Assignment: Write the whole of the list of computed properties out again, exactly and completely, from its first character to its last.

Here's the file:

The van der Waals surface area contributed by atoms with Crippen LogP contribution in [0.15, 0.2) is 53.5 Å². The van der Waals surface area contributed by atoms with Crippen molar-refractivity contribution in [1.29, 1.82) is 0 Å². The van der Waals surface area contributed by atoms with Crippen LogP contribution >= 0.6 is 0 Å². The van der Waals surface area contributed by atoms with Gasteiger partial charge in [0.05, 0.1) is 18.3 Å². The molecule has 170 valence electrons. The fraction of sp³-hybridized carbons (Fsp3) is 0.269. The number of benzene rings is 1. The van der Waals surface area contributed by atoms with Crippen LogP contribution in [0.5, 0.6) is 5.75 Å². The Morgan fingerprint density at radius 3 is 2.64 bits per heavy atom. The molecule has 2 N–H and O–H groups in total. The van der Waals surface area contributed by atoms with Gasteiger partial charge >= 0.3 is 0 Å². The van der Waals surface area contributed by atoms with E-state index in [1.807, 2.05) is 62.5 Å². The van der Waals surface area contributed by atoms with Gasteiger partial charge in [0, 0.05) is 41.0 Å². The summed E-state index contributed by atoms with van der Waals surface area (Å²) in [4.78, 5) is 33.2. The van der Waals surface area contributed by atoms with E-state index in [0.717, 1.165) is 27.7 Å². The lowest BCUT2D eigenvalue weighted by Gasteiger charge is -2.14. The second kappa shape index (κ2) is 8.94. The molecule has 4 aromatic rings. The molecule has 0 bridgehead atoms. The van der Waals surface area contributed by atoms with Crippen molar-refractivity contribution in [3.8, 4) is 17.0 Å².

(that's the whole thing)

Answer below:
The van der Waals surface area contributed by atoms with Crippen LogP contribution in [0.15, 0.2) is 53.5 Å². The van der Waals surface area contributed by atoms with Crippen molar-refractivity contribution in [1.29, 1.82) is 0 Å². The van der Waals surface area contributed by atoms with Crippen LogP contribution >= 0.6 is 0 Å². The van der Waals surface area contributed by atoms with Gasteiger partial charge in [0.05, 0.1) is 18.3 Å². The molecule has 170 valence electrons. The fraction of sp³-hybridized carbons (Fsp3) is 0.269. The number of benzene rings is 1. The van der Waals surface area contributed by atoms with Crippen LogP contribution in [0.5, 0.6) is 5.75 Å². The Morgan fingerprint density at radius 3 is 2.64 bits per heavy atom. The molecule has 2 N–H and O–H groups in total. The van der Waals surface area contributed by atoms with Gasteiger partial charge >= 0.3 is 0 Å². The van der Waals surface area contributed by atoms with E-state index in [1.807, 2.05) is 62.5 Å². The van der Waals surface area contributed by atoms with Gasteiger partial charge in [0, 0.05) is 41.0 Å². The summed E-state index contributed by atoms with van der Waals surface area (Å²) in [4.78, 5) is 33.2. The van der Waals surface area contributed by atoms with E-state index in [0.717, 1.165) is 27.7 Å². The lowest BCUT2D eigenvalue weighted by Gasteiger charge is -2.14. The second kappa shape index (κ2) is 8.94. The molecule has 4 aromatic rings. The molecule has 0 bridgehead atoms. The van der Waals surface area contributed by atoms with Crippen molar-refractivity contribution in [3.8, 4) is 17.0 Å².